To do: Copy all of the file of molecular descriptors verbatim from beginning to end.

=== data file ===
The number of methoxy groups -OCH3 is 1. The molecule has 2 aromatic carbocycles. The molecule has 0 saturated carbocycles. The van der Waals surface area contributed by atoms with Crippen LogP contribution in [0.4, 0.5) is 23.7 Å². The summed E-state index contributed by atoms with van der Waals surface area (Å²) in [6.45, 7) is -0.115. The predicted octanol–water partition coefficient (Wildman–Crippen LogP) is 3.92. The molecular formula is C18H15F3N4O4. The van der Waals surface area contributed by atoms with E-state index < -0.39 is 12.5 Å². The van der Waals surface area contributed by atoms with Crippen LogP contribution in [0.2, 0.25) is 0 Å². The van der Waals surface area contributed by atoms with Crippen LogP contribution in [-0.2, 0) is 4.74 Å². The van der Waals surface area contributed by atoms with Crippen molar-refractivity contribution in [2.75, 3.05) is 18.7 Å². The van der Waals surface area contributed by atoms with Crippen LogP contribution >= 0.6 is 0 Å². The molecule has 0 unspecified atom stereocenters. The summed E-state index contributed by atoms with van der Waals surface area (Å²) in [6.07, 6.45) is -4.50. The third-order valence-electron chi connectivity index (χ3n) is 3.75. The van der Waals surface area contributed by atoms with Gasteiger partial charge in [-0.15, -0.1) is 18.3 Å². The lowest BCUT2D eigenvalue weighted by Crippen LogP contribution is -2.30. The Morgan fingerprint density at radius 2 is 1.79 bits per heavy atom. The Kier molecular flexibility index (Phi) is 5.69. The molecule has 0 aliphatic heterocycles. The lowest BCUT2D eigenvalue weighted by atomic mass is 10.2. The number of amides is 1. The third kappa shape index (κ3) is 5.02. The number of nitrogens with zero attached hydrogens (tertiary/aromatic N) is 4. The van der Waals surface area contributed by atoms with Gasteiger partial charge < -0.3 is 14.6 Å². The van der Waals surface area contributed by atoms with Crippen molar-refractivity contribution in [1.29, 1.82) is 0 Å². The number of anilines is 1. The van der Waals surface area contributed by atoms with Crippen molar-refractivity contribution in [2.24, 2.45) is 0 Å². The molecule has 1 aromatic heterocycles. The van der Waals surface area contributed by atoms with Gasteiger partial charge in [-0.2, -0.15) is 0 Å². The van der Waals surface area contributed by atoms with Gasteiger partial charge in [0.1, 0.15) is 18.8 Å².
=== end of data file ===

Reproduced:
The number of methoxy groups -OCH3 is 1. The molecule has 2 aromatic carbocycles. The molecule has 0 saturated carbocycles. The van der Waals surface area contributed by atoms with Crippen LogP contribution in [0.4, 0.5) is 23.7 Å². The summed E-state index contributed by atoms with van der Waals surface area (Å²) in [6.45, 7) is -0.115. The predicted octanol–water partition coefficient (Wildman–Crippen LogP) is 3.92. The molecular formula is C18H15F3N4O4. The van der Waals surface area contributed by atoms with E-state index < -0.39 is 12.5 Å². The van der Waals surface area contributed by atoms with Crippen LogP contribution in [0.2, 0.25) is 0 Å². The van der Waals surface area contributed by atoms with Crippen LogP contribution in [-0.2, 0) is 4.74 Å². The van der Waals surface area contributed by atoms with Crippen molar-refractivity contribution in [2.75, 3.05) is 18.7 Å². The van der Waals surface area contributed by atoms with Crippen LogP contribution >= 0.6 is 0 Å². The molecule has 0 unspecified atom stereocenters. The summed E-state index contributed by atoms with van der Waals surface area (Å²) in [6.07, 6.45) is -4.50. The third-order valence-electron chi connectivity index (χ3n) is 3.75. The van der Waals surface area contributed by atoms with Gasteiger partial charge in [-0.15, -0.1) is 18.3 Å². The lowest BCUT2D eigenvalue weighted by Crippen LogP contribution is -2.30. The Morgan fingerprint density at radius 2 is 1.79 bits per heavy atom. The Kier molecular flexibility index (Phi) is 5.69. The molecule has 0 aliphatic heterocycles. The lowest BCUT2D eigenvalue weighted by atomic mass is 10.2. The number of amides is 1. The third kappa shape index (κ3) is 5.02. The number of nitrogens with zero attached hydrogens (tertiary/aromatic N) is 4. The van der Waals surface area contributed by atoms with Gasteiger partial charge < -0.3 is 14.6 Å². The van der Waals surface area contributed by atoms with Crippen molar-refractivity contribution in [1.29, 1.82) is 0 Å². The number of anilines is 1. The van der Waals surface area contributed by atoms with Crippen molar-refractivity contribution in [2.24, 2.45) is 0 Å². The molecule has 1 aromatic heterocycles. The van der Waals surface area contributed by atoms with Gasteiger partial charge in [-0.2, -0.15) is 0 Å². The van der Waals surface area contributed by atoms with Gasteiger partial charge in [0.1, 0.15) is 18.8 Å².